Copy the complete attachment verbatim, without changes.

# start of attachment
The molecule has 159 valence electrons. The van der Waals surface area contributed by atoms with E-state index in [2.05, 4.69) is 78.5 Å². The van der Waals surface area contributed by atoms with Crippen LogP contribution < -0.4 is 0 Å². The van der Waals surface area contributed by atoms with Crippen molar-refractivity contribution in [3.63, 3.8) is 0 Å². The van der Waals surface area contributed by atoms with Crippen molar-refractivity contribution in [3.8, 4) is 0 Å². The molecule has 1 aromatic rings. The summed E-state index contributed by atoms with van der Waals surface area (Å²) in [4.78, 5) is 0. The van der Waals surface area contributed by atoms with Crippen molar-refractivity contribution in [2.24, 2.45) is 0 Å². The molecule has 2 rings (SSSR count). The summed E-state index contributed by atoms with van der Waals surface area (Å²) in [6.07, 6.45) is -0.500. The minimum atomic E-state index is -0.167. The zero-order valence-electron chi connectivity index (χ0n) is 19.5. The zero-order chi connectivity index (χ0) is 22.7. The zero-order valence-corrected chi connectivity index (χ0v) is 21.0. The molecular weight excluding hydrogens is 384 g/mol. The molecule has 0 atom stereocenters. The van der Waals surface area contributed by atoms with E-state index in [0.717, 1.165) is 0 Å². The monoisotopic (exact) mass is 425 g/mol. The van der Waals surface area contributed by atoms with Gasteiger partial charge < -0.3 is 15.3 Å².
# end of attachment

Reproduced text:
The molecule has 159 valence electrons. The van der Waals surface area contributed by atoms with E-state index in [2.05, 4.69) is 78.5 Å². The van der Waals surface area contributed by atoms with Crippen LogP contribution < -0.4 is 0 Å². The van der Waals surface area contributed by atoms with Crippen molar-refractivity contribution in [3.63, 3.8) is 0 Å². The van der Waals surface area contributed by atoms with Crippen molar-refractivity contribution in [3.8, 4) is 0 Å². The molecule has 1 aromatic rings. The summed E-state index contributed by atoms with van der Waals surface area (Å²) in [4.78, 5) is 0. The van der Waals surface area contributed by atoms with Crippen molar-refractivity contribution in [2.24, 2.45) is 0 Å². The molecule has 2 rings (SSSR count). The summed E-state index contributed by atoms with van der Waals surface area (Å²) in [6.07, 6.45) is -0.500. The minimum atomic E-state index is -0.167. The zero-order valence-electron chi connectivity index (χ0n) is 19.5. The zero-order chi connectivity index (χ0) is 22.7. The zero-order valence-corrected chi connectivity index (χ0v) is 21.0. The molecular weight excluding hydrogens is 384 g/mol. The molecule has 0 atom stereocenters. The van der Waals surface area contributed by atoms with E-state index in [0.717, 1.165) is 0 Å². The monoisotopic (exact) mass is 425 g/mol. The van der Waals surface area contributed by atoms with Gasteiger partial charge < -0.3 is 15.3 Å².